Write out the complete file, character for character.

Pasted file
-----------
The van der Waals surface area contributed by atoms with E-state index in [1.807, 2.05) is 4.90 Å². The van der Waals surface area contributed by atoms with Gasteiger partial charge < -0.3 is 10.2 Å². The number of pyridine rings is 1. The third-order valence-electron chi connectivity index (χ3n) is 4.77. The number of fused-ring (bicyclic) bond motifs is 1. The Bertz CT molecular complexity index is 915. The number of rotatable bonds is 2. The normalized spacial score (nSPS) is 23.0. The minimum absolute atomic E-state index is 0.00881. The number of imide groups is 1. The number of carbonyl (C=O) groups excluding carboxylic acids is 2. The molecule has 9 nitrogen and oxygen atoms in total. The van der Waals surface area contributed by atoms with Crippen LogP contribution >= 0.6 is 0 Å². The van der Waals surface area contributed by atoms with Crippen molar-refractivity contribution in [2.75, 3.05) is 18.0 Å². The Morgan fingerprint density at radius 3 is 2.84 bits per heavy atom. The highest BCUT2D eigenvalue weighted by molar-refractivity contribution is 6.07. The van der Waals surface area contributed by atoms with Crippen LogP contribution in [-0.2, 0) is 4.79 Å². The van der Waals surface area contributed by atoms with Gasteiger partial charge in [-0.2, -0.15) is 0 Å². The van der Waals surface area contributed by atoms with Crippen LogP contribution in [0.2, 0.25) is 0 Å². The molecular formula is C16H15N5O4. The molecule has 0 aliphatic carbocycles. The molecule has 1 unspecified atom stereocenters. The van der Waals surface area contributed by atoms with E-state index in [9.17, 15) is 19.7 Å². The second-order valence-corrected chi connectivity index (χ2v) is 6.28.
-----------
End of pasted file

The van der Waals surface area contributed by atoms with E-state index in [1.807, 2.05) is 4.90 Å². The van der Waals surface area contributed by atoms with Gasteiger partial charge < -0.3 is 10.2 Å². The number of pyridine rings is 1. The third-order valence-electron chi connectivity index (χ3n) is 4.77. The number of fused-ring (bicyclic) bond motifs is 1. The Bertz CT molecular complexity index is 915. The number of rotatable bonds is 2. The normalized spacial score (nSPS) is 23.0. The minimum absolute atomic E-state index is 0.00881. The number of imide groups is 1. The number of carbonyl (C=O) groups excluding carboxylic acids is 2. The molecule has 9 nitrogen and oxygen atoms in total. The van der Waals surface area contributed by atoms with Crippen LogP contribution >= 0.6 is 0 Å². The van der Waals surface area contributed by atoms with Crippen molar-refractivity contribution in [2.75, 3.05) is 18.0 Å². The Morgan fingerprint density at radius 3 is 2.84 bits per heavy atom. The highest BCUT2D eigenvalue weighted by molar-refractivity contribution is 6.07. The van der Waals surface area contributed by atoms with Crippen LogP contribution in [-0.2, 0) is 4.79 Å². The van der Waals surface area contributed by atoms with Gasteiger partial charge in [-0.2, -0.15) is 0 Å². The van der Waals surface area contributed by atoms with Crippen LogP contribution in [0.2, 0.25) is 0 Å². The molecular formula is C16H15N5O4. The molecule has 0 aliphatic carbocycles. The molecule has 1 unspecified atom stereocenters. The van der Waals surface area contributed by atoms with E-state index in [9.17, 15) is 19.7 Å². The second-order valence-corrected chi connectivity index (χ2v) is 6.28.